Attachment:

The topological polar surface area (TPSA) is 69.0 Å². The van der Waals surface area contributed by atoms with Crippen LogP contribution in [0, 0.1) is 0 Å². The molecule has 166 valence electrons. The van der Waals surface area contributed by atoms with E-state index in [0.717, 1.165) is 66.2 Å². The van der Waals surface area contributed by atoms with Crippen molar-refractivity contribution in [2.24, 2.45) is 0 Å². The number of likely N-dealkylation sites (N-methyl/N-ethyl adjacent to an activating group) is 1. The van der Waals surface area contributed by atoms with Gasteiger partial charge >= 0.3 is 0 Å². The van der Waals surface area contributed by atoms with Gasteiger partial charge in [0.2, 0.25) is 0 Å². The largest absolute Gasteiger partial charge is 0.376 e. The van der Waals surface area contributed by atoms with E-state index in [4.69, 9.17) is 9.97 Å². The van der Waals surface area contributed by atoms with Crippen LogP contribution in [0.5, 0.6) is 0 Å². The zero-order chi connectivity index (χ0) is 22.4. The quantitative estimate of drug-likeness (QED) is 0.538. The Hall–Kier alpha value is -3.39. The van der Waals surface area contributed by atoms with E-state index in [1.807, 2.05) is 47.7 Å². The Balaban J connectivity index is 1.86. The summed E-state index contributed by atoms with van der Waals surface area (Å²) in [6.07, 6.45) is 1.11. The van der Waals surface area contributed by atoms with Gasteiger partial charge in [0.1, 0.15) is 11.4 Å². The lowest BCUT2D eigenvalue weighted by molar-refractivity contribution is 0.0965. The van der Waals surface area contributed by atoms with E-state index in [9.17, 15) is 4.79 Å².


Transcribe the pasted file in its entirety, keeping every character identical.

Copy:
The topological polar surface area (TPSA) is 69.0 Å². The van der Waals surface area contributed by atoms with Crippen LogP contribution in [0, 0.1) is 0 Å². The molecule has 166 valence electrons. The van der Waals surface area contributed by atoms with E-state index in [0.717, 1.165) is 66.2 Å². The van der Waals surface area contributed by atoms with Crippen molar-refractivity contribution in [2.24, 2.45) is 0 Å². The number of likely N-dealkylation sites (N-methyl/N-ethyl adjacent to an activating group) is 1. The van der Waals surface area contributed by atoms with Gasteiger partial charge >= 0.3 is 0 Å². The van der Waals surface area contributed by atoms with Gasteiger partial charge in [0.2, 0.25) is 0 Å². The largest absolute Gasteiger partial charge is 0.376 e. The van der Waals surface area contributed by atoms with E-state index in [4.69, 9.17) is 9.97 Å². The van der Waals surface area contributed by atoms with Crippen LogP contribution in [0.5, 0.6) is 0 Å². The zero-order chi connectivity index (χ0) is 22.4. The quantitative estimate of drug-likeness (QED) is 0.538. The Hall–Kier alpha value is -3.39. The van der Waals surface area contributed by atoms with E-state index in [1.807, 2.05) is 47.7 Å². The Balaban J connectivity index is 1.86. The summed E-state index contributed by atoms with van der Waals surface area (Å²) in [6.07, 6.45) is 1.11. The van der Waals surface area contributed by atoms with Gasteiger partial charge in [0.1, 0.15) is 11.4 Å². The lowest BCUT2D eigenvalue weighted by molar-refractivity contribution is 0.0965. The van der Waals surface area contributed by atoms with E-state index in [9.17, 15) is 4.79 Å².